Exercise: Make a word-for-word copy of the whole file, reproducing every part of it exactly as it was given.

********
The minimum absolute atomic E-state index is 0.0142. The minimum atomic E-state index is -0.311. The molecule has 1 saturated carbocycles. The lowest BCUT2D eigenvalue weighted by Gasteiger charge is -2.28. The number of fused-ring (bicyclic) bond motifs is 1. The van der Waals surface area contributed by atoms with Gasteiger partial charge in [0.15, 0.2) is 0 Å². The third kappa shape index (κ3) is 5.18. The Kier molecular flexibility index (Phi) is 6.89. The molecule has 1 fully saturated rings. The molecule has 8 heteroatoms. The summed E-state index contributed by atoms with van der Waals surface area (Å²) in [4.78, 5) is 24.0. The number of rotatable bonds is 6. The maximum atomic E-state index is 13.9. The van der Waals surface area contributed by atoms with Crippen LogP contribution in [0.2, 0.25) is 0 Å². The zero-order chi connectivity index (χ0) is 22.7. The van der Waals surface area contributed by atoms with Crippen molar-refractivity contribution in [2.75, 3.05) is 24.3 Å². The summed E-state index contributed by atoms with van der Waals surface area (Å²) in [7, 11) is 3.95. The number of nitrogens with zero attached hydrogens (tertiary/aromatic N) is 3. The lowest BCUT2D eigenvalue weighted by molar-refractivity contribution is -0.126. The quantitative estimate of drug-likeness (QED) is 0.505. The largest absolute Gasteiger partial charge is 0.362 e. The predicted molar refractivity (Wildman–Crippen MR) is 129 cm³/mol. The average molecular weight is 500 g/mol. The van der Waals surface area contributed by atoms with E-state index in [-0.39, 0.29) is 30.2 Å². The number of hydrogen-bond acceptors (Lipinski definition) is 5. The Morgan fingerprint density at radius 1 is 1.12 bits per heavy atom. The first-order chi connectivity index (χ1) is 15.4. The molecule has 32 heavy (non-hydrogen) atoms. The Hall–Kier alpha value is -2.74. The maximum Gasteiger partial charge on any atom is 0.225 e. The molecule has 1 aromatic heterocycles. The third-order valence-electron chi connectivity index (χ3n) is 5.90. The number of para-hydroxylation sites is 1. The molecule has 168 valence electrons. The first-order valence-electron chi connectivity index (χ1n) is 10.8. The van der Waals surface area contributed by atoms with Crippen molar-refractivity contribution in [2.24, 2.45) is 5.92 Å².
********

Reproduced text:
The minimum absolute atomic E-state index is 0.0142. The minimum atomic E-state index is -0.311. The molecule has 1 saturated carbocycles. The lowest BCUT2D eigenvalue weighted by Gasteiger charge is -2.28. The number of fused-ring (bicyclic) bond motifs is 1. The van der Waals surface area contributed by atoms with Gasteiger partial charge in [0.15, 0.2) is 0 Å². The third kappa shape index (κ3) is 5.18. The Kier molecular flexibility index (Phi) is 6.89. The molecule has 1 fully saturated rings. The molecule has 8 heteroatoms. The summed E-state index contributed by atoms with van der Waals surface area (Å²) in [4.78, 5) is 24.0. The number of rotatable bonds is 6. The maximum atomic E-state index is 13.9. The van der Waals surface area contributed by atoms with Crippen LogP contribution in [0.2, 0.25) is 0 Å². The zero-order chi connectivity index (χ0) is 22.7. The van der Waals surface area contributed by atoms with Crippen molar-refractivity contribution in [2.75, 3.05) is 24.3 Å². The summed E-state index contributed by atoms with van der Waals surface area (Å²) in [7, 11) is 3.95. The number of nitrogens with zero attached hydrogens (tertiary/aromatic N) is 3. The lowest BCUT2D eigenvalue weighted by molar-refractivity contribution is -0.126. The quantitative estimate of drug-likeness (QED) is 0.505. The largest absolute Gasteiger partial charge is 0.362 e. The predicted molar refractivity (Wildman–Crippen MR) is 129 cm³/mol. The average molecular weight is 500 g/mol. The van der Waals surface area contributed by atoms with E-state index in [-0.39, 0.29) is 30.2 Å². The number of hydrogen-bond acceptors (Lipinski definition) is 5. The Morgan fingerprint density at radius 1 is 1.12 bits per heavy atom. The first-order chi connectivity index (χ1) is 15.4. The molecule has 32 heavy (non-hydrogen) atoms. The Hall–Kier alpha value is -2.74. The maximum Gasteiger partial charge on any atom is 0.225 e. The molecule has 1 aromatic heterocycles. The third-order valence-electron chi connectivity index (χ3n) is 5.90. The number of para-hydroxylation sites is 1. The molecule has 168 valence electrons. The first-order valence-electron chi connectivity index (χ1n) is 10.8. The van der Waals surface area contributed by atoms with Crippen molar-refractivity contribution in [2.24, 2.45) is 5.92 Å².